In a recent show of solidarity with the people of Detroit, Michigan, Erykah Badu has announced that she is donating part of the concert proceeds from her August 12 show in the Motor City to help test more of the city’s untested rape kits.
In collaboration with Right Productions, five dollars from each ticket sold at the Chene Park Ampitheatre will go to the cause headed by the African-American 490 Challenge, making a dent in the $490 that it costs to test each kit. On top of the $5 from each regular ticket, all proceeds from the $100 ticket pre-show reception and the $1,000 ticket VIP afterparty will go to the cause. Both the pre-show and after party tickets are 100 percent tax deductible.
The African-American 490 Challenge is currently raising money to test the whopping 11,000 abandoned rape kits sitting in a Detroit police warehouse since in 2009. The money will go toward the ongoing process of processing untested kits and investigating the results. There are hundreds of thousands of untested rape kits across the country
“Together, we stand for justice,” Shahida Mausi, president and CEO of Right Productions said. “We are honored to make Chene Park the site for great artistry supporting a great mission.”
Wayne County prosecutor Kim Worthy has worked closely on this issue with Enough Said, the Michigan Women’s Foundation campaign and well as the AA490. She was once a lone crusader seeking justice for rape survivors whose kits sat untouched for years.
“This is a huge day for Enough SAID/AA490,” Worthy said in a statement to the Detroit Free Press. “Everyone knows that Erykah Badu is a major, major talent in the music and song-writing industry. For her to lend her name, talent and time to this work is nothing short of a miracle. Justice for these forgotten sexual assault victims has been given a phenomenal assist.”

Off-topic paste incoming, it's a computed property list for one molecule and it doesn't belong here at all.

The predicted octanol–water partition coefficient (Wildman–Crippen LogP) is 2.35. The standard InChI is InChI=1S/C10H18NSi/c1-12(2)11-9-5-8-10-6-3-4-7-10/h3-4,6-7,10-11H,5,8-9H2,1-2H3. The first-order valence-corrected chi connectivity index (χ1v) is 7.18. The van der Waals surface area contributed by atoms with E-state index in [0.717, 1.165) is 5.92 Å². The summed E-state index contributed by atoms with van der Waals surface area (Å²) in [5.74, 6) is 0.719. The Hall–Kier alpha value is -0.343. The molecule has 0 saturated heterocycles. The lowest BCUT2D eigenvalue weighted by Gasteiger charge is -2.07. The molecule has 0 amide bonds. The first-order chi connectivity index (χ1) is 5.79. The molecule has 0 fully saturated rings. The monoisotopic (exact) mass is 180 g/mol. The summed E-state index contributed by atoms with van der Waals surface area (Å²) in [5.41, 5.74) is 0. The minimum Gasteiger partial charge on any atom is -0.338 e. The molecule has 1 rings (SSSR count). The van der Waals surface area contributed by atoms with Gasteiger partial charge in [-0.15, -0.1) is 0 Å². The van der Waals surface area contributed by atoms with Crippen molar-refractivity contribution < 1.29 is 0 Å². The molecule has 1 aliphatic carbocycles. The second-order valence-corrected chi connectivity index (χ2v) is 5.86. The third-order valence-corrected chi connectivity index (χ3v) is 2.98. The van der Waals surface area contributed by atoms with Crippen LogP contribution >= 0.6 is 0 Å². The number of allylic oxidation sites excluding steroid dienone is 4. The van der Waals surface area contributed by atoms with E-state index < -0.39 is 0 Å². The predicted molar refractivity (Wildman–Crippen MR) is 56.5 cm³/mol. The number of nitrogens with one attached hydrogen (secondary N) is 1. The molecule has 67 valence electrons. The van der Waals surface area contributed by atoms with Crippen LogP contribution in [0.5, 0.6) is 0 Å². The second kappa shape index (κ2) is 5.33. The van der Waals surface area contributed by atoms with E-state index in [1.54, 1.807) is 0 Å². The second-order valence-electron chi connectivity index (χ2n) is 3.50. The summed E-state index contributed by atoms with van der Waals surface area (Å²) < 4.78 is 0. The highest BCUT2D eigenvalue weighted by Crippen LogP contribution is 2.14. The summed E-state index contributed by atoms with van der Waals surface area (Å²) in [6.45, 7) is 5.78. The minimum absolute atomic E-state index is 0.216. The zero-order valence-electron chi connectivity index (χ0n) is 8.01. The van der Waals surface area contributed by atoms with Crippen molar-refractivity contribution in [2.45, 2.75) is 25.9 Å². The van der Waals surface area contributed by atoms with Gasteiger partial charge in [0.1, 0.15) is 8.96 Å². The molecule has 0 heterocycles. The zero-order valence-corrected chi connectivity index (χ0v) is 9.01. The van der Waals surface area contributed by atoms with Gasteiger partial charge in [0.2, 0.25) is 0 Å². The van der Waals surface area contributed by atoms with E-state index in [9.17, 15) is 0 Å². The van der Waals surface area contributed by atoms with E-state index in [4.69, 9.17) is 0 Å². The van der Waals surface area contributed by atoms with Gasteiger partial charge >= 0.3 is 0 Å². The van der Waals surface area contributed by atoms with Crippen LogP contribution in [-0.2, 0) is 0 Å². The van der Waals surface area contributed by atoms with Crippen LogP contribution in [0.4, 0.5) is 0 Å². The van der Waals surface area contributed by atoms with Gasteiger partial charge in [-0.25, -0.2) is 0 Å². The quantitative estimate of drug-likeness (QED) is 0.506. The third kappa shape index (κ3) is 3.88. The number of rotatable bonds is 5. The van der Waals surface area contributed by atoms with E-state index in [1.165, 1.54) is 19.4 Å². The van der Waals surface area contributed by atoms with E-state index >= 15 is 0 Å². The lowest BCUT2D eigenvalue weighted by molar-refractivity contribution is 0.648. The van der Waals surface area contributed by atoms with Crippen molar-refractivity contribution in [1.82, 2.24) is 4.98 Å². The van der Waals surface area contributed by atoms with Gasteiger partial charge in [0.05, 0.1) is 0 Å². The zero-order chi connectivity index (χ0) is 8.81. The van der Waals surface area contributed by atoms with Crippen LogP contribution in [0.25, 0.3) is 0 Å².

Other contributors to the cause include a group of Black men across the Midwest who have announced that they, too, will join the campaign in solidarity with survivors seeking justice. What makes this campaign different is that it is a public-private partnership raising money for public use, according to the Detroit Free Press.
The Circle, a Detroit-based Black women’s social issues group, as well as other organizers, hope to raise $50,000 towardAA490’s goal of $657,090 dollars by the year’s end.
“It should come as no surprise that an artist with Erykah Badu’s impressive history of social consciousness would join forces with the black women leaders of Detroit to address this important social issue,” said Kim Trent, president of the 490 Challenge. “We are very excited that she is lending her considerable talent to our cause.”